Google Employees Protest Over Its Censored Search In China SMP Blogs

Google Employees Protest Over Its Censored Search In China

Earlier this month, Google employees staged a walkout protest at its office the globe to mark their discontent over the company’s treatment of sexual harassment cases. And now, Googlers have raised their voice over the company’s censored search engine in China.

More than 200 Google employees have joined a petition protesting against the plans of the tech giant to build a search engine that is tailored to meet the demands of China’s censorship regime. In an open letter shared on Medium, Google employees extended their support to Amnesty International, which in its global petition has called on the Google chief executive officer Sundar Pichai to drop the censored search engine that is codenamed Project Dragonfly.

“Our opposition to Dragonfly is not about China: we object to technologies that aid the powerful in oppressing the vulnerable, wherever they may be,” the Google employees wrote in the letter adding that, “Dragonfly in China would establish a dangerous precedent at a volatile political moment, one that would make it harder for Google to deny other countries similar concessions.”

“We join with Amnesty International in demanding that Google cancel Dragonfly. We also demand that leadership commit to transparency, clear communication, and real accountability,” the letter said.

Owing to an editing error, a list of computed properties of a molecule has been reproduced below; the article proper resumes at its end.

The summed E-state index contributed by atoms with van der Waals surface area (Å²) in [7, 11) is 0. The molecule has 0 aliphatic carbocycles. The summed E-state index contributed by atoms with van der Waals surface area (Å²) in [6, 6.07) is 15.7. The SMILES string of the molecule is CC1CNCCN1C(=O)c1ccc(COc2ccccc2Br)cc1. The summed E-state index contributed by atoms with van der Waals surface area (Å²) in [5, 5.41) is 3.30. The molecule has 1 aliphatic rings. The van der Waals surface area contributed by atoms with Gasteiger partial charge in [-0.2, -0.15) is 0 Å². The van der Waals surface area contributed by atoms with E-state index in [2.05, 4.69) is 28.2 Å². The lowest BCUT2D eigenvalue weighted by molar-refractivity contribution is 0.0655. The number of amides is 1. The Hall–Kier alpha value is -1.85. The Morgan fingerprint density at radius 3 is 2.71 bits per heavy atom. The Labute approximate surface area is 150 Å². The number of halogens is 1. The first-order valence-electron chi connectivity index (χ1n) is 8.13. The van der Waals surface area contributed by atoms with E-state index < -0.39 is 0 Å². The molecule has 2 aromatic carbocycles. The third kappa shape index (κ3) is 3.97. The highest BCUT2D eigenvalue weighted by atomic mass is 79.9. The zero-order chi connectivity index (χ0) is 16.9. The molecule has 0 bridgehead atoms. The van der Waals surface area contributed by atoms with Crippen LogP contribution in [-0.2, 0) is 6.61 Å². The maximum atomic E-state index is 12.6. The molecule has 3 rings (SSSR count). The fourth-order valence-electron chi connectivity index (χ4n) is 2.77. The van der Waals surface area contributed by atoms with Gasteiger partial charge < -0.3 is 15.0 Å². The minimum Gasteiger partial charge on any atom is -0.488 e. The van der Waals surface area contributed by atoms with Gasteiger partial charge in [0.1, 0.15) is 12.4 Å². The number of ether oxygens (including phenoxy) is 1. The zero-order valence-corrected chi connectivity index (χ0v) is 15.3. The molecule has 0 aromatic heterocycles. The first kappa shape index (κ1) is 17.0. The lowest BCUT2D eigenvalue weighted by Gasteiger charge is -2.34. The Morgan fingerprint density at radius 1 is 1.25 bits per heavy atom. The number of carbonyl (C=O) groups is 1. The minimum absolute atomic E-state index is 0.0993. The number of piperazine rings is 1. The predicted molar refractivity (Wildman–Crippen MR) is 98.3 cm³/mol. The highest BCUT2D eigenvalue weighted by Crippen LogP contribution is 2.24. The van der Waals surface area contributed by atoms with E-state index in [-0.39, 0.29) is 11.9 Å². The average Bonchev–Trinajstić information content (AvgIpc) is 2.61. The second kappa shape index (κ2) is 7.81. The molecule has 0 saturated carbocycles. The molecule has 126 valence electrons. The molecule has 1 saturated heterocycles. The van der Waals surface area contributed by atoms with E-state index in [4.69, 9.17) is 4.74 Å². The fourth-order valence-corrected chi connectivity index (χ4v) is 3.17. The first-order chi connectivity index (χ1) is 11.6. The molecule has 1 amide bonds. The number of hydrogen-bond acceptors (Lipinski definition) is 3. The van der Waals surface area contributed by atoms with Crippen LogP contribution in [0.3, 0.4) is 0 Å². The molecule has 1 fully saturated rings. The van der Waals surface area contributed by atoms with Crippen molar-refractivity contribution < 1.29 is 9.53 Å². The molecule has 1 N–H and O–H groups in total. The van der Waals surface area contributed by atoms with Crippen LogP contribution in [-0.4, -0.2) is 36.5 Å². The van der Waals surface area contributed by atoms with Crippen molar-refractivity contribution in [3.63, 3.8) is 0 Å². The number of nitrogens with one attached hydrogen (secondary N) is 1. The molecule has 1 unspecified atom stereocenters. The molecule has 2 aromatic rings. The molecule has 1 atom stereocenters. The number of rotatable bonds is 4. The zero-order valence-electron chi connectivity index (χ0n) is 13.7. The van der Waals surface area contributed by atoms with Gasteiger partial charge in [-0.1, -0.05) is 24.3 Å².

The reports of Google working on a search engine tailored to meet the demands of the Chinese regime first surfaced in August this year. Reports suggested that the company’s search engine would not only display a censored version of its content in the country but it would also link the searches to the users’ phone numbers.

Early reports suggested that the search engine would be jointly operated with a company based in mainland China that would also have the ability to update the list of blacklisted words, which includes words like– student protest, Nobel Prize and human rights among other things.

The development had raised concerns among the human rights advocates who had argued that such a program would strengthen the scope of surveillance in the country. Despite the discontent, both internal and external, Google said that it would not cancel the project. “We wanted to learn what it would look like if Google were in China…I think it’s important for us given how important the market is and how many users there are,” Pichai had said in an interview last month.


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